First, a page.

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The Hobbit in 48fps, what does everyone think? 
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Post Re: The Hobbit in 48fps, what does everyone think?
If I had one wish that could be granted, I would wish for everyone to just love movies for what they are, and stop expecting them to be something that they're not and never have been. Movies are simply an avenue for actors to act, and storytellers to tell stories. That's all a movie is supposed to be. A movie is not supposed to be a presentation at The World's Fair. That's what movies were in the 19th century, and that's where people like Cameron and Jackson are stuck. Color wasn't patented by one person. It was something that the industry collectively adopted, and it was NOT based on any one exemplary film. People in 1940 didn't try to make every movie like Gone with the Wind, probably because they had professional ethics.

Cameron and Jackson both seem to think they're Thomas Edison. They're so blinded by this fantasy that they don't even seem to remember what a movie is. They're out of their minds.


Tue Dec 18, 2012 4:40 am
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Post Re: The Hobbit in 48fps, what does everyone think?
MGamesCook wrote:
If I had one wish that could be granted, I would wish for everyone to just love movies for what they are, and stop expecting them to be something that they're not and never have been. Movies are simply an avenue for actors to act, and storytellers to tell stories. That's all a movie is supposed to be. A movie is not supposed to be a presentation at The World's Fair. That's what movies were in the 19th century, and that's where people like Cameron and Jackson are stuck. Color wasn't patented by one person. It was something that the industry collectively adopted, and it was NOT based on any one exemplary film. People in 1940 didn't try to make every movie like Gone with the Wind, probably because they had professional ethics.

Cameron and Jackson both seem to think they're Thomas Edison. They're so blinded by this fantasy that they don't even seem to remember what a movie is. They're out of their minds.


Is there any chance of bringing in a block chat function? I'm seriously sick of reading trollish bullshit like this.

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Tue Dec 18, 2012 5:46 am
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Post Re: The Hobbit in 48fps, what does everyone think?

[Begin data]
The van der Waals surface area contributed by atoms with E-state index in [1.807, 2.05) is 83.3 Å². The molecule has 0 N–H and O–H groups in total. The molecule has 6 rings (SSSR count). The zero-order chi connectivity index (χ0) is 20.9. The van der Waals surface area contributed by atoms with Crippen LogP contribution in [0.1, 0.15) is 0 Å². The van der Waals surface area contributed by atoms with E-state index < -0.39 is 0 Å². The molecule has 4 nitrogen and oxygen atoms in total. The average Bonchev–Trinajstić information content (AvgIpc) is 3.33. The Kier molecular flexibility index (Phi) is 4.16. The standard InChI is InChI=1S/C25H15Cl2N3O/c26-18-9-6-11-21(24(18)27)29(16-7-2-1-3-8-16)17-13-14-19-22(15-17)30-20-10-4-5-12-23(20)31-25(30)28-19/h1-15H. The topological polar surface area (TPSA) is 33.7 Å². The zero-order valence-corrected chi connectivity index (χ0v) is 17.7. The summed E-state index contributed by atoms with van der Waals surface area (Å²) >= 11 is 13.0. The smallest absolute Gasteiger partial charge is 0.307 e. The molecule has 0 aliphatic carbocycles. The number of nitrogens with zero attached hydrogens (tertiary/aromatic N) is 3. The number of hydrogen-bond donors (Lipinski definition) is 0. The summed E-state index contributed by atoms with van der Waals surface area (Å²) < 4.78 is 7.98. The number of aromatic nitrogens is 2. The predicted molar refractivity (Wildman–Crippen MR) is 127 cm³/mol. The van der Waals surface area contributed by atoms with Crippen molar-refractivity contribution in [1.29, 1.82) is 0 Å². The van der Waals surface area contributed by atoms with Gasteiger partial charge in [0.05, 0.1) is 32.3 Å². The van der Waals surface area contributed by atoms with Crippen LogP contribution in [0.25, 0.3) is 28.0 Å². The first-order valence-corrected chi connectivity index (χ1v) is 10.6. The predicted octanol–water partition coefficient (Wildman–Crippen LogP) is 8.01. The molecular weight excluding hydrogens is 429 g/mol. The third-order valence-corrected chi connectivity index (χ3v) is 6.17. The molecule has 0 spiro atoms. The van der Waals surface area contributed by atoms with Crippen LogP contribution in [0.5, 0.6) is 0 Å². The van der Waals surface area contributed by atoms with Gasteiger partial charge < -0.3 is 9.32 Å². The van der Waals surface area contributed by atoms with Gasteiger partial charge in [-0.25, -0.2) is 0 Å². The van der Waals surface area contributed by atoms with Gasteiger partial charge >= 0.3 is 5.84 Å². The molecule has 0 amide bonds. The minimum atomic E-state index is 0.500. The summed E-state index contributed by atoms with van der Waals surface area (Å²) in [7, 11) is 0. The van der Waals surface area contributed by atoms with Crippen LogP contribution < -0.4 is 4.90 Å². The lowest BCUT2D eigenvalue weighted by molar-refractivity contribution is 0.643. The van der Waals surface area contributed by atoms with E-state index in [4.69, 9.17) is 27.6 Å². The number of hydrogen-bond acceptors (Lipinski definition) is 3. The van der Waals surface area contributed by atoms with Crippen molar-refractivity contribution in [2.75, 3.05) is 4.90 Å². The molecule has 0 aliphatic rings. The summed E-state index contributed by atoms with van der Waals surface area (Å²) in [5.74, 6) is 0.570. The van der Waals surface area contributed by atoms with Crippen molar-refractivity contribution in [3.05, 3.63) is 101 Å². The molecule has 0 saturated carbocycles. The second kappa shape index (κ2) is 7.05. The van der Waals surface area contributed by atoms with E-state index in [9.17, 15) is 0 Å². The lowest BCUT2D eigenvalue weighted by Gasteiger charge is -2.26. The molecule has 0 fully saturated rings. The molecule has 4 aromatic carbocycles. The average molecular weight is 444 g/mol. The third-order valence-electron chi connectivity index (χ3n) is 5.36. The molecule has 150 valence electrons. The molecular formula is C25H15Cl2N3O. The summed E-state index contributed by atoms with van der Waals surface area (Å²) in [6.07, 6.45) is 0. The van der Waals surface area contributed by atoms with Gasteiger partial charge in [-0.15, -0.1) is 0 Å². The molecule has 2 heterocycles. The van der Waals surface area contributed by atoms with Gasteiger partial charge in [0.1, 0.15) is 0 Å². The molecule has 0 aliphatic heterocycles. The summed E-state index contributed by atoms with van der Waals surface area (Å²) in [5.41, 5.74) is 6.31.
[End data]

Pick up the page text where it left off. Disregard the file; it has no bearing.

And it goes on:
MGamesCook wrote:
Movies are simply an avenue for actors to act, and storytellers to tell stories. That's all a movie is supposed to be.


Tell that to Douglas Trumbull and people who manufacture cameras and projectors, production designers, set designers, costume designers, people who develope and use editing software, color timing/grading speialists, special FX specialists, sound designers, musicians and cinematographers.

Films at fairs and theme parks are not a thing of the 19th century only. I remember "cinema 360" with 11 (!) projectors creating a movie that completely surrounds you and "cinema 180" a 10-perf 70mm vertical film projected through a fisheye lens onto a quarter sphere (similar to today's IMAX Dome). Both systems were in use at fairs and theme parks around 1980. The immersive experience was so strong and new, that acting and stories were secondary or non-existent. As soon as immersive systems become more common (something I truly look forward to, I am sick and tired looking at a smallish rectangle in a Multiplex), the novelty will wear off and people can fully concentrate on story and acting.

Cinema has been developing constantly. It wasn't just color and sound. Cameras became lighter, film stock less grainy. The prohibitively expensive and cumbersome three strip technicolor system employing dyes and printing (hence the word theatrical "print") was the reason why only few movies were made in color during the 30s and 40s, not because few people wanted to make films like "Gone with the Wind" or "The Wizard of Oz". One strip chemical color movies, one of the first systems invented was kodachrome, a 16mm reversal film for amateurs, took long to develop and refine. Through out the 60s and most of the 70s color films looked often brownish and muddy. Only at the end of the 70s color movies started to gain natural and more saturated colors. The invention of the steadicam system revolutionized planning of shots, editing and shooting in small locations and confined spaces. Video assisted cameras allowed the director to see the footage directly when it is shot and continuity issues are kept to a minimum. It goes on and on.

The idea should be moving forward. Higher frame rates are being discussed ever since 24 frames per second had been established for the talkies. It always had been considered being too low. Jackson and Cameron manage to draw public attention, but they aren't the first nor the only people - by far - in the industry promoting higher frame rates. (around 2000 the IMAX HD system existed, it ran at 48 fps to keep the giant image clear even during action scenes). A clearer picture at all times is also highly beneficial for storytelling and acting, not a gimmick for a fair or a theme park.


Tue Dec 18, 2012 5:58 am
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Post Re: The Hobbit in 48fps, what does everyone think?
MGamesCook wrote:
If I had one wish that could be granted, I would wish for everyone to just love movies for what they are, and stop expecting them to be something that they're not and never have been.


There will always be movies how you want them to be. In the Star Trek thread you listed a whole bunch of films from this year that lived up to what you expect from them. Jackson and Cameron are simply trying to innovate on a technical level, to find new ways to make film (as you say) more "true to life". It'll take years of experimentation and it won't always work. But hey the good news is you don't have to watch those films!

Without attempts at innovation, we'd still be stuck in the silent era running at less than 24fps. Why don't you just wait until Resident Evil 7 (or whatever number they're up to) comes out in 48fps before passing your judgement. P.W.S Anderson seems to make films that appeal to your sensibilities, and he's also not afraid to experiment with new technologies.